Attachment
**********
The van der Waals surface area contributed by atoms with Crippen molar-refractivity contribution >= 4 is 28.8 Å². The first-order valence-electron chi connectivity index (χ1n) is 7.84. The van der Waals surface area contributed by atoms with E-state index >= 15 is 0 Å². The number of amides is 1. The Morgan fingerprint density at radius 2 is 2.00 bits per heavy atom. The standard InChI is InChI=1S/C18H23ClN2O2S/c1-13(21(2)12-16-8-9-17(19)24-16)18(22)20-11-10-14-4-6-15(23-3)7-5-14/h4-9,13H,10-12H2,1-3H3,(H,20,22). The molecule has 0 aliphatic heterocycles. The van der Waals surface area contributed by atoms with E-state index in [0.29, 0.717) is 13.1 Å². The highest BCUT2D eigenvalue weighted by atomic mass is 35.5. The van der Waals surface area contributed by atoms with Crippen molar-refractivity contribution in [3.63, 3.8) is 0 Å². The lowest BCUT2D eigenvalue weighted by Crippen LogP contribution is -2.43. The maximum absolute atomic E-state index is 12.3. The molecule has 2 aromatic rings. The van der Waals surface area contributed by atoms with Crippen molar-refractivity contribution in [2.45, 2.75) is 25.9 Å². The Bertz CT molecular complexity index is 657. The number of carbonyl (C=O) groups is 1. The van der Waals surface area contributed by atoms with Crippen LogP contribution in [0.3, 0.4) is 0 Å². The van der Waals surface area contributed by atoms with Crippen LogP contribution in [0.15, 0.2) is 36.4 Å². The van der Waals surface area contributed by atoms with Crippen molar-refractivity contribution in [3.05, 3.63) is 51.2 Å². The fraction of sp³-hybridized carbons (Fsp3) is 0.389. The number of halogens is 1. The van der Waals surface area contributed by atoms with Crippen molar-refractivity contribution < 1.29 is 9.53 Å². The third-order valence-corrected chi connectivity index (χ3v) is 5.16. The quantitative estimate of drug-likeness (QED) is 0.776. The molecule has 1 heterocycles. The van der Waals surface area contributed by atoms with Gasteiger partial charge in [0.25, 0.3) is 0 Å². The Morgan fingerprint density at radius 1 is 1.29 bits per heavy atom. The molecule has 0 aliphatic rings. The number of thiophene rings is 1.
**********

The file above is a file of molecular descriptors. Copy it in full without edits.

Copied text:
The van der Waals surface area contributed by atoms with Crippen molar-refractivity contribution >= 4 is 28.8 Å². The first-order valence-electron chi connectivity index (χ1n) is 7.84. The van der Waals surface area contributed by atoms with E-state index >= 15 is 0 Å². The number of amides is 1. The Morgan fingerprint density at radius 2 is 2.00 bits per heavy atom. The standard InChI is InChI=1S/C18H23ClN2O2S/c1-13(21(2)12-16-8-9-17(19)24-16)18(22)20-11-10-14-4-6-15(23-3)7-5-14/h4-9,13H,10-12H2,1-3H3,(H,20,22). The molecule has 0 aliphatic heterocycles. The van der Waals surface area contributed by atoms with E-state index in [0.29, 0.717) is 13.1 Å². The highest BCUT2D eigenvalue weighted by atomic mass is 35.5. The van der Waals surface area contributed by atoms with Crippen molar-refractivity contribution in [3.63, 3.8) is 0 Å². The lowest BCUT2D eigenvalue weighted by Crippen LogP contribution is -2.43. The maximum absolute atomic E-state index is 12.3. The molecule has 2 aromatic rings. The van der Waals surface area contributed by atoms with Crippen molar-refractivity contribution in [2.45, 2.75) is 25.9 Å². The Bertz CT molecular complexity index is 657. The number of carbonyl (C=O) groups is 1. The van der Waals surface area contributed by atoms with Crippen LogP contribution in [0.3, 0.4) is 0 Å². The van der Waals surface area contributed by atoms with Crippen LogP contribution in [0.15, 0.2) is 36.4 Å². The van der Waals surface area contributed by atoms with Crippen molar-refractivity contribution in [3.05, 3.63) is 51.2 Å². The fraction of sp³-hybridized carbons (Fsp3) is 0.389. The number of halogens is 1. The van der Waals surface area contributed by atoms with Crippen molar-refractivity contribution < 1.29 is 9.53 Å². The third-order valence-corrected chi connectivity index (χ3v) is 5.16. The quantitative estimate of drug-likeness (QED) is 0.776. The molecule has 1 heterocycles. The van der Waals surface area contributed by atoms with Gasteiger partial charge in [0.25, 0.3) is 0 Å². The Morgan fingerprint density at radius 1 is 1.29 bits per heavy atom. The molecule has 0 aliphatic rings. The number of thiophene rings is 1.